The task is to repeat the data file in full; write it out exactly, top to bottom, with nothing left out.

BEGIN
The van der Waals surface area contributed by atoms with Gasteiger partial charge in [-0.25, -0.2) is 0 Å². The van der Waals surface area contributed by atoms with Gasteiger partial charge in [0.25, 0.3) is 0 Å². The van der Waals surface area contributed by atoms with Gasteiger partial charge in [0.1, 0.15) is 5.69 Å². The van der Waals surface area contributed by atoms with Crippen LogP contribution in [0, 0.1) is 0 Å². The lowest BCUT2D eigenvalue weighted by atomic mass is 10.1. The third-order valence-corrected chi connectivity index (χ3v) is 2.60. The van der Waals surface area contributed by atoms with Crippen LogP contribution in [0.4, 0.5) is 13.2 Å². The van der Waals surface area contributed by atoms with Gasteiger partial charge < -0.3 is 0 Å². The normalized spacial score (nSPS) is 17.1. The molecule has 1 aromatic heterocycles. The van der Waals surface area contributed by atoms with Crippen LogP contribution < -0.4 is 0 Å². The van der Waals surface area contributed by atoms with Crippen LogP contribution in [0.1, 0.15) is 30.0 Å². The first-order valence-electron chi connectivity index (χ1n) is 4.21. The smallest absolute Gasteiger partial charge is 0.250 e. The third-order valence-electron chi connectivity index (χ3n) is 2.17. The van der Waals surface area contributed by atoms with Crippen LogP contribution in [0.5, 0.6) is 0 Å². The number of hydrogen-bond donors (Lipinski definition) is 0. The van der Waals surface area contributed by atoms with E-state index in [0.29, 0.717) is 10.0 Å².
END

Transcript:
The van der Waals surface area contributed by atoms with Gasteiger partial charge in [-0.25, -0.2) is 0 Å². The van der Waals surface area contributed by atoms with Gasteiger partial charge in [0.25, 0.3) is 0 Å². The van der Waals surface area contributed by atoms with Gasteiger partial charge in [0.1, 0.15) is 5.69 Å². The van der Waals surface area contributed by atoms with Crippen LogP contribution in [0, 0.1) is 0 Å². The lowest BCUT2D eigenvalue weighted by atomic mass is 10.1. The third-order valence-corrected chi connectivity index (χ3v) is 2.60. The van der Waals surface area contributed by atoms with Crippen LogP contribution in [0.4, 0.5) is 13.2 Å². The van der Waals surface area contributed by atoms with Gasteiger partial charge < -0.3 is 0 Å². The normalized spacial score (nSPS) is 17.1. The molecule has 1 aromatic heterocycles. The van der Waals surface area contributed by atoms with Crippen LogP contribution < -0.4 is 0 Å². The van der Waals surface area contributed by atoms with Crippen LogP contribution in [0.1, 0.15) is 30.0 Å². The first-order valence-electron chi connectivity index (χ1n) is 4.21. The smallest absolute Gasteiger partial charge is 0.250 e. The third-order valence-electron chi connectivity index (χ3n) is 2.17. The van der Waals surface area contributed by atoms with Crippen LogP contribution in [0.5, 0.6) is 0 Å². The number of hydrogen-bond donors (Lipinski definition) is 0. The van der Waals surface area contributed by atoms with E-state index in [0.29, 0.717) is 10.0 Å².